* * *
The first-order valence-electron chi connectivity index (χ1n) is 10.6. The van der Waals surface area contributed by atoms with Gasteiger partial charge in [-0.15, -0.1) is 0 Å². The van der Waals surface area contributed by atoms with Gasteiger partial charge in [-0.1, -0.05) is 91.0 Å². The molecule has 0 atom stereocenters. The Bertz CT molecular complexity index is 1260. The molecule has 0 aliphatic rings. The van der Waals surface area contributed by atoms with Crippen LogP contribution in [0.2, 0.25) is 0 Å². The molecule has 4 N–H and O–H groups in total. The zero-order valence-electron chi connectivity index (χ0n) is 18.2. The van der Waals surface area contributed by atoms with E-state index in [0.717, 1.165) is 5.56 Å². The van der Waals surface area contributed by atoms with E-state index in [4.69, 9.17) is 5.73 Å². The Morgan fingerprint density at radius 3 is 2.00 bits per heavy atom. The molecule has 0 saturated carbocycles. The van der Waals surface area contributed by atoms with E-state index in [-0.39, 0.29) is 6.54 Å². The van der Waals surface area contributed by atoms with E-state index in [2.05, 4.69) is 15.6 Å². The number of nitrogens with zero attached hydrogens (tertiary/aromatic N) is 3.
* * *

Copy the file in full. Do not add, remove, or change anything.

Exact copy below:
The first-order valence-electron chi connectivity index (χ1n) is 10.6. The van der Waals surface area contributed by atoms with Gasteiger partial charge in [-0.15, -0.1) is 0 Å². The van der Waals surface area contributed by atoms with Gasteiger partial charge in [-0.1, -0.05) is 91.0 Å². The molecule has 0 atom stereocenters. The Bertz CT molecular complexity index is 1260. The molecule has 0 aliphatic rings. The van der Waals surface area contributed by atoms with Crippen LogP contribution in [0.2, 0.25) is 0 Å². The molecule has 4 N–H and O–H groups in total. The zero-order valence-electron chi connectivity index (χ0n) is 18.2. The van der Waals surface area contributed by atoms with E-state index in [0.717, 1.165) is 5.56 Å². The van der Waals surface area contributed by atoms with E-state index in [4.69, 9.17) is 5.73 Å². The Morgan fingerprint density at radius 3 is 2.00 bits per heavy atom. The molecule has 0 saturated carbocycles. The van der Waals surface area contributed by atoms with E-state index in [-0.39, 0.29) is 6.54 Å². The van der Waals surface area contributed by atoms with E-state index in [2.05, 4.69) is 15.6 Å². The number of nitrogens with zero attached hydrogens (tertiary/aromatic N) is 3.